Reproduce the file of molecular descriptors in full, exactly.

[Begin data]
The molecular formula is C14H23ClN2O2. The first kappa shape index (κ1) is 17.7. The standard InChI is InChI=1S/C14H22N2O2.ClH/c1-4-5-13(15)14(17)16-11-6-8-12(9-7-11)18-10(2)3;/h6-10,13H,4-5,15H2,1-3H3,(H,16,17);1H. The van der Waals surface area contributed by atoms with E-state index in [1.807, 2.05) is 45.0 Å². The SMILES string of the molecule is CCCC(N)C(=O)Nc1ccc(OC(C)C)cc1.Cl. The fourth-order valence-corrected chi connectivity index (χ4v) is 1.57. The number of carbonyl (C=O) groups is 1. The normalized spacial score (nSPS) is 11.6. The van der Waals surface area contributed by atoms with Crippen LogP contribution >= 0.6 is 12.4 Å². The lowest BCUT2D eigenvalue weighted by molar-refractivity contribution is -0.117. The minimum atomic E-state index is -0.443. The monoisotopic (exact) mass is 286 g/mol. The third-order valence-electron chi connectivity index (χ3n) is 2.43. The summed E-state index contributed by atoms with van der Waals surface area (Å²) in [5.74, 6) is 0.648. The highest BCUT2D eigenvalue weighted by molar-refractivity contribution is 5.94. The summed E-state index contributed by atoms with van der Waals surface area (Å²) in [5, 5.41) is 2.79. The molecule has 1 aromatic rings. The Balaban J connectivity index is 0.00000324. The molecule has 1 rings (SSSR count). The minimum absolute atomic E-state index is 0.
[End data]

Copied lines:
The molecular formula is C14H23ClN2O2. The first kappa shape index (κ1) is 17.7. The standard InChI is InChI=1S/C14H22N2O2.ClH/c1-4-5-13(15)14(17)16-11-6-8-12(9-7-11)18-10(2)3;/h6-10,13H,4-5,15H2,1-3H3,(H,16,17);1H. The van der Waals surface area contributed by atoms with E-state index in [1.807, 2.05) is 45.0 Å². The SMILES string of the molecule is CCCC(N)C(=O)Nc1ccc(OC(C)C)cc1.Cl. The fourth-order valence-corrected chi connectivity index (χ4v) is 1.57. The number of carbonyl (C=O) groups is 1. The normalized spacial score (nSPS) is 11.6. The van der Waals surface area contributed by atoms with Crippen LogP contribution >= 0.6 is 12.4 Å². The lowest BCUT2D eigenvalue weighted by molar-refractivity contribution is -0.117. The minimum atomic E-state index is -0.443. The monoisotopic (exact) mass is 286 g/mol. The third-order valence-electron chi connectivity index (χ3n) is 2.43. The summed E-state index contributed by atoms with van der Waals surface area (Å²) in [5.74, 6) is 0.648. The highest BCUT2D eigenvalue weighted by molar-refractivity contribution is 5.94. The summed E-state index contributed by atoms with van der Waals surface area (Å²) in [5, 5.41) is 2.79. The molecule has 1 aromatic rings. The Balaban J connectivity index is 0.00000324. The molecule has 1 rings (SSSR count). The minimum absolute atomic E-state index is 0.